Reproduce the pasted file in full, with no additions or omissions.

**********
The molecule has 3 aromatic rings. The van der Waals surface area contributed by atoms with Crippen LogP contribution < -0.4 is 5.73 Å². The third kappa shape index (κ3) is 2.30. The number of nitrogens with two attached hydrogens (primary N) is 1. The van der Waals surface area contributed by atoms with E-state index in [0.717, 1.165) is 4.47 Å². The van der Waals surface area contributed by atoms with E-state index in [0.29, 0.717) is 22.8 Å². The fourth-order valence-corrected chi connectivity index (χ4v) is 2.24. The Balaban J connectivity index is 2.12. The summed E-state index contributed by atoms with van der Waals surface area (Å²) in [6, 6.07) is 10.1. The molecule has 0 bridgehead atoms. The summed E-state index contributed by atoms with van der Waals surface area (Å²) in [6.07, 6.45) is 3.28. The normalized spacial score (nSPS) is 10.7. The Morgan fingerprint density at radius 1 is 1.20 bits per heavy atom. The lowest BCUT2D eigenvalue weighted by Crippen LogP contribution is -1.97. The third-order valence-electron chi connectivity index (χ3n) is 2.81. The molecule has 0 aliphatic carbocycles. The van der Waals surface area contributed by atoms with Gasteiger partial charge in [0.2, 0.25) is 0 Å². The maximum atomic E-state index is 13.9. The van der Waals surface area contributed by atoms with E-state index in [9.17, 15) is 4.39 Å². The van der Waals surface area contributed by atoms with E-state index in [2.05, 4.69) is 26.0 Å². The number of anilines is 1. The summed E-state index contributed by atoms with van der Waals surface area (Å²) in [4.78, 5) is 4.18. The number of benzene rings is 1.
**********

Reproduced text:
The molecule has 3 aromatic rings. The van der Waals surface area contributed by atoms with Crippen LogP contribution < -0.4 is 5.73 Å². The third kappa shape index (κ3) is 2.30. The number of nitrogens with two attached hydrogens (primary N) is 1. The van der Waals surface area contributed by atoms with E-state index in [0.717, 1.165) is 4.47 Å². The van der Waals surface area contributed by atoms with E-state index in [0.29, 0.717) is 22.8 Å². The fourth-order valence-corrected chi connectivity index (χ4v) is 2.24. The Balaban J connectivity index is 2.12. The summed E-state index contributed by atoms with van der Waals surface area (Å²) in [6, 6.07) is 10.1. The molecule has 0 bridgehead atoms. The summed E-state index contributed by atoms with van der Waals surface area (Å²) in [6.07, 6.45) is 3.28. The normalized spacial score (nSPS) is 10.7. The Morgan fingerprint density at radius 1 is 1.20 bits per heavy atom. The lowest BCUT2D eigenvalue weighted by Crippen LogP contribution is -1.97. The third-order valence-electron chi connectivity index (χ3n) is 2.81. The molecule has 0 aliphatic carbocycles. The van der Waals surface area contributed by atoms with Gasteiger partial charge in [0.2, 0.25) is 0 Å². The maximum atomic E-state index is 13.9. The van der Waals surface area contributed by atoms with E-state index in [9.17, 15) is 4.39 Å². The van der Waals surface area contributed by atoms with E-state index in [2.05, 4.69) is 26.0 Å². The number of anilines is 1. The summed E-state index contributed by atoms with van der Waals surface area (Å²) in [4.78, 5) is 4.18. The number of benzene rings is 1.